How am I supposed to act around him when I see him at school, and is there any hope he will be my boyfriend?
So please, when you see him again, be warm but disengaged. If he makes any moves toward resuming where you left off, please tell him no, thanks.
I am assuming, of course, that true intimacy is what you want. It’s not the terms of a relationship that make it OK, it’s the mutual acceptance of those terms. What you describe here is not mutual; it’s his withholding and your wondering why. It’s your wanting him, his shooing you off, and your wanting him again. It sounds to me as if wanting him is your priority, when that only works as half of one. The other half has to be that he wants you, too – “he” being any object of your affection – or else you’re on unhealthy, self-negating ground.
Between cross-country flights, rent-a-cars, and a bed-and-breakfast (no chain hotels in the immediate vicinity) I see this as a $2,000 trip, easily.
(1) I understand the destination-wedding trend, but am I right to view these circumstances as a bit obnoxious?
(2) I am leaning toward not attending for financial reasons (plus I barely drink wine!), but what is a way I can gracefully decline other than attend the Boston gathering?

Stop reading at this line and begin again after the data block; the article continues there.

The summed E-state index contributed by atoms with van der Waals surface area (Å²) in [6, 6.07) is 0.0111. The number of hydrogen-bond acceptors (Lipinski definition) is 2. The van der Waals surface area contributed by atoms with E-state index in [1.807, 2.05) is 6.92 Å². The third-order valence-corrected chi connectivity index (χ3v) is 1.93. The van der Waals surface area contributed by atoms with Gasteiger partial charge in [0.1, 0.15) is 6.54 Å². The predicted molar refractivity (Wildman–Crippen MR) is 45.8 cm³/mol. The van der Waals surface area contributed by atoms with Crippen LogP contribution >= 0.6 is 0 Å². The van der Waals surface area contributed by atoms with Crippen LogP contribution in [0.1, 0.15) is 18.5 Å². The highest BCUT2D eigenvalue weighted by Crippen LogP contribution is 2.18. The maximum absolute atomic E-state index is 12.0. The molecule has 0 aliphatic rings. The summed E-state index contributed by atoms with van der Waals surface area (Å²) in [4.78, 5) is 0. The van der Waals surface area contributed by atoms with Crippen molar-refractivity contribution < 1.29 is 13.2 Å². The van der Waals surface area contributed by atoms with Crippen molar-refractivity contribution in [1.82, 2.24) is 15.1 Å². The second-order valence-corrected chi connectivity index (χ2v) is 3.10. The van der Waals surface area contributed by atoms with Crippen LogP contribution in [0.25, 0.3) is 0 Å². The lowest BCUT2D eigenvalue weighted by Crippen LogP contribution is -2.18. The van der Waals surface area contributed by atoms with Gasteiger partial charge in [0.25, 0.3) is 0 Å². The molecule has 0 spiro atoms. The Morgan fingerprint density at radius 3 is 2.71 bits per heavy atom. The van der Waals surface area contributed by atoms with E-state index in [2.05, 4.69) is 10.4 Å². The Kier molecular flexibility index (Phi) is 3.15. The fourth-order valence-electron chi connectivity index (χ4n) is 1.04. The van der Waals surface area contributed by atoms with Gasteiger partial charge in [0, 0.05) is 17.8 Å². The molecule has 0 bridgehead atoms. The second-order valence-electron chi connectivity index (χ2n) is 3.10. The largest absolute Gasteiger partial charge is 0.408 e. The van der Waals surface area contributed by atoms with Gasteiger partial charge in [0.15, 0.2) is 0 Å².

Nope, too far, back up to where you understand, period. Can’t afford it? Logistics too complicated? Send your polite regrets. Judging is how we bask in our own stellar manners and taste, and therefore it reveals our poor manners and taste. Best just not to go there literally or figuratively.
Etiquette, by the way, has provided the way to decline gracefully: “I regret that I am unable to attend.” Make it a handwritten note that includes your best wishes for the couple, and you’ll be a rock star of grace. (Is that an oxymoron?)
Email Carolyn Hax at email@example.com, follow her on Facebook at www.facebook.com/carolyn.hax or chat with her online at 10 a.m. each Friday at www.washingtonpost.com.